A tree falls in Chelsea

A Callyer pear on West 22nd Street was a casualty of the storm. Photo: Deborah Fenker
An arboreal casualty is a reminder of how vulnerable — and miraculous — our city greenery is
by deborah fenker

Last week’s early snowfall that the authorities predicted would turn to rain never did, and in fact turned out to be substantially more profound a storm than most anyone expected. A projected one or two inches that would melt into puddles by rush hour turned into substantial and sloppy accumulation, wreaking havoc on both mass and private transit, and foiling the shoe choice of many who were understandably and unfortunately unprepared. The wet, heavy flakes settled onto vulnerable branches that had not yet lost their foliage, the slushy weight snapping branches like uncooked spaghetti and even felling an unprecedented number of specimens. Right here in Chelsea, we suffered an arboreal casualty that uprooted a thirty to forty year old Callery pear (Pyrus calleryana) on 22nd Street and took a good portion of the sidewalk with it, as well as a very shiny late model BMW that happened to be unluckily parked beneath.

One doesn’t often think of the trees that line the side streets of the city, except when they display their vibrant autumn foliage, bloom into fluffy nebulae of delicate spring blossoms, or droop their branches so low as to inhibit pedestrian traffic. The trees of New York subsist much like their human counterparts, crammed into living spaces much smaller than the ideal, and susceptible to daily toxicities, such a vehiclular pollution and a chronic basting of their roots with the dog urine of careless walkers and owners. The diminutive tree pits allotted to each tree are barely sufficient for their expansive root systems, which can grow up to three times as wide as a tree’s own canopy. While many trees feature a depth-seeking taproot, the majority of a tree’s nutrition come from these lateral roots that hover within the first few feet of soil, which in New York are unequivocally smothered by a layer of concrete. The soil, too, is so compacted that healthy root growth is virtually impossible, and when they become top-heavy with an accumulation of slush as they did last Thursday, heavy winds render them defenseless.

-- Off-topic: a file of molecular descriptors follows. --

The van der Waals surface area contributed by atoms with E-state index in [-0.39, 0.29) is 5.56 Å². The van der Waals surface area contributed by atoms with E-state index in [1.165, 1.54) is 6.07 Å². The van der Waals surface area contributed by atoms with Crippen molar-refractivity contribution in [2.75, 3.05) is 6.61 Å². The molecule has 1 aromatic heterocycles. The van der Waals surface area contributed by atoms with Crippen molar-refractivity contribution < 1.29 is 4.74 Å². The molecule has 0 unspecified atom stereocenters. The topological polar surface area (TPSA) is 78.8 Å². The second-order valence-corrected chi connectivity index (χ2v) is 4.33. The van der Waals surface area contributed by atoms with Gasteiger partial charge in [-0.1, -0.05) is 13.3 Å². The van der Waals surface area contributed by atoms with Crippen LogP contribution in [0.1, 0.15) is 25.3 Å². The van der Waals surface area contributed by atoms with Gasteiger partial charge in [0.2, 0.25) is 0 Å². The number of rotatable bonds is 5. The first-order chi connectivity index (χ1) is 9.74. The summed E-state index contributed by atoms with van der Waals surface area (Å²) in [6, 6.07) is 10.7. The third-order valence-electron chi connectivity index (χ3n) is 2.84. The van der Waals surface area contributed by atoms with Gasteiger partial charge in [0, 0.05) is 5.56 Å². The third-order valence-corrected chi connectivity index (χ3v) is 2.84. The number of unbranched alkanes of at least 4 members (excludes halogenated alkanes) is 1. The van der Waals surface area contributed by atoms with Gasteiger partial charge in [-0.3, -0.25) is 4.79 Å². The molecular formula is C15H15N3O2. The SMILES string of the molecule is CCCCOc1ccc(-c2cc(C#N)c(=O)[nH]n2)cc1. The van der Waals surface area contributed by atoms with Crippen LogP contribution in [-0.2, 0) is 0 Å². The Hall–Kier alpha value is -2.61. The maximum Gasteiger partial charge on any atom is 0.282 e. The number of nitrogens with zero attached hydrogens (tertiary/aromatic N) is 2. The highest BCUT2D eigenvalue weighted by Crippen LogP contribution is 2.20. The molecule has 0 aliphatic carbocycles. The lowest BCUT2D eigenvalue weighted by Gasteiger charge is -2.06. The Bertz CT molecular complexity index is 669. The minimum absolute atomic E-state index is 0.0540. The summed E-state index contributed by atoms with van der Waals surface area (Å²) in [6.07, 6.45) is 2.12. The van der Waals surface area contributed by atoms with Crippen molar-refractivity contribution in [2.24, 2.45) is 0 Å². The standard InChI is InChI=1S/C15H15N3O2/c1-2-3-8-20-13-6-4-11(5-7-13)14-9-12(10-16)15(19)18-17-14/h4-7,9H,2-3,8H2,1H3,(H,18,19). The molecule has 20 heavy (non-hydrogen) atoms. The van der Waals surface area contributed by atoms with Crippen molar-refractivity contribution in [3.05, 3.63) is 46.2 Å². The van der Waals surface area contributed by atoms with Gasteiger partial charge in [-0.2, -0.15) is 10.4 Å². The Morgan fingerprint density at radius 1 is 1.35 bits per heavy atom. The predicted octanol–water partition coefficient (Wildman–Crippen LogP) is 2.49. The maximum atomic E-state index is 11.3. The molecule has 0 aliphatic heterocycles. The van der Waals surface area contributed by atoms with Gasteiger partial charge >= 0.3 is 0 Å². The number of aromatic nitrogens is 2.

That the trees even grow as large as they do is something of a miracle, but the New York City Parks Department maintains a wide variety of them, from the stinky, slippery-leafed ginkos to the spectacularly showy fruit-blossom trees that explode come springtime. There are 2,983 trees documented in Chelsea alone, which one can find details of on the very informative and fascinating interactive NYC Parks Street Tree Map (tree-map.nycgovparks.org).

Or, perhaps, now 2,982. And that Callery pear wasn’t the only one to come down: a similar catastrophe befell a tree that night down on West 13th Street just across from The New School; I heard of another on the news on the Upper East Side, one in SoHo, and another car-crushing incident on Queens Boulevard in Kew Gardens. No borough is immune. A month or so ago I saw one tree downed near Greenwich and Perry, no traumatic weather involved, but it pulled up the tree pit barrier and half the sidewalk all the same.

The city was fairly swift, all things considered, to remove the Callery pear from the BMW. They sawed the trunk into chunks (the tree, not the car), which remains stacked beside the stump on the south side of the street, its branches mounded on the north side into a leafy mass about the same size as the car it crushed.

The Parks Department issued a statement to alert the public of a blitz of branch-trimming last Sunday as a result of all the downed trees and limbs. On the surface, it seems tragic to have to cut back any of these life-giving beauties, as well as compromise their effectiveness for the crucial services they provide, from intercepting stormwater and buffering gales, to lowering temperatures with their benevolent shade, to perhaps their most important function of all, cleaning the air of toxins and capturing carbon dioxide to produce the oxygen we depend upon as humans. But a little preventative downsizing is vastly preferable to losing a whole, half-century old one, along with the potential destruction of whatever happens to lie beneath.